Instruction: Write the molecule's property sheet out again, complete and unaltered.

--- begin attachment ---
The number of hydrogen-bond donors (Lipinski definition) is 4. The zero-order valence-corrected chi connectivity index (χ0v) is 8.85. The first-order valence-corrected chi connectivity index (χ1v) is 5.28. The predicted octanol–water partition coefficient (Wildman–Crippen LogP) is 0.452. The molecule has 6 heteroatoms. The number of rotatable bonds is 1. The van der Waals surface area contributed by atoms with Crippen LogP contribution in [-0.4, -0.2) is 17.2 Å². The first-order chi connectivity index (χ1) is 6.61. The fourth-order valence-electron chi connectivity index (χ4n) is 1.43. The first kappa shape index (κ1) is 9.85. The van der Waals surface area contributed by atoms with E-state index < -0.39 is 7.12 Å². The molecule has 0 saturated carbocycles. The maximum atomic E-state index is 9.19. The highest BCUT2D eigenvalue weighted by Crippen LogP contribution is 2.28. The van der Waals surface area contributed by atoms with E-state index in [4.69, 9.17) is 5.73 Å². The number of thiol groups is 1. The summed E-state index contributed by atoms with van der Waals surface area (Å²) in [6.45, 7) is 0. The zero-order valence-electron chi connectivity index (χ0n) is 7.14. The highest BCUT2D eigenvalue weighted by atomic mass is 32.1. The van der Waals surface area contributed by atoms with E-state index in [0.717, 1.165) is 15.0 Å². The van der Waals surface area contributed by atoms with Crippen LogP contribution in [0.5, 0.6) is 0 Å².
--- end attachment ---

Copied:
The number of hydrogen-bond donors (Lipinski definition) is 4. The zero-order valence-corrected chi connectivity index (χ0v) is 8.85. The first-order valence-corrected chi connectivity index (χ1v) is 5.28. The predicted octanol–water partition coefficient (Wildman–Crippen LogP) is 0.452. The molecule has 6 heteroatoms. The number of rotatable bonds is 1. The van der Waals surface area contributed by atoms with Crippen LogP contribution in [-0.4, -0.2) is 17.2 Å². The first-order chi connectivity index (χ1) is 6.61. The fourth-order valence-electron chi connectivity index (χ4n) is 1.43. The first kappa shape index (κ1) is 9.85. The van der Waals surface area contributed by atoms with E-state index < -0.39 is 7.12 Å². The molecule has 0 saturated carbocycles. The maximum atomic E-state index is 9.19. The highest BCUT2D eigenvalue weighted by Crippen LogP contribution is 2.28. The van der Waals surface area contributed by atoms with E-state index in [4.69, 9.17) is 5.73 Å². The number of thiol groups is 1. The summed E-state index contributed by atoms with van der Waals surface area (Å²) in [6.45, 7) is 0. The zero-order valence-electron chi connectivity index (χ0n) is 7.14. The highest BCUT2D eigenvalue weighted by atomic mass is 32.1. The van der Waals surface area contributed by atoms with E-state index in [0.717, 1.165) is 15.0 Å². The van der Waals surface area contributed by atoms with Crippen LogP contribution in [0.5, 0.6) is 0 Å².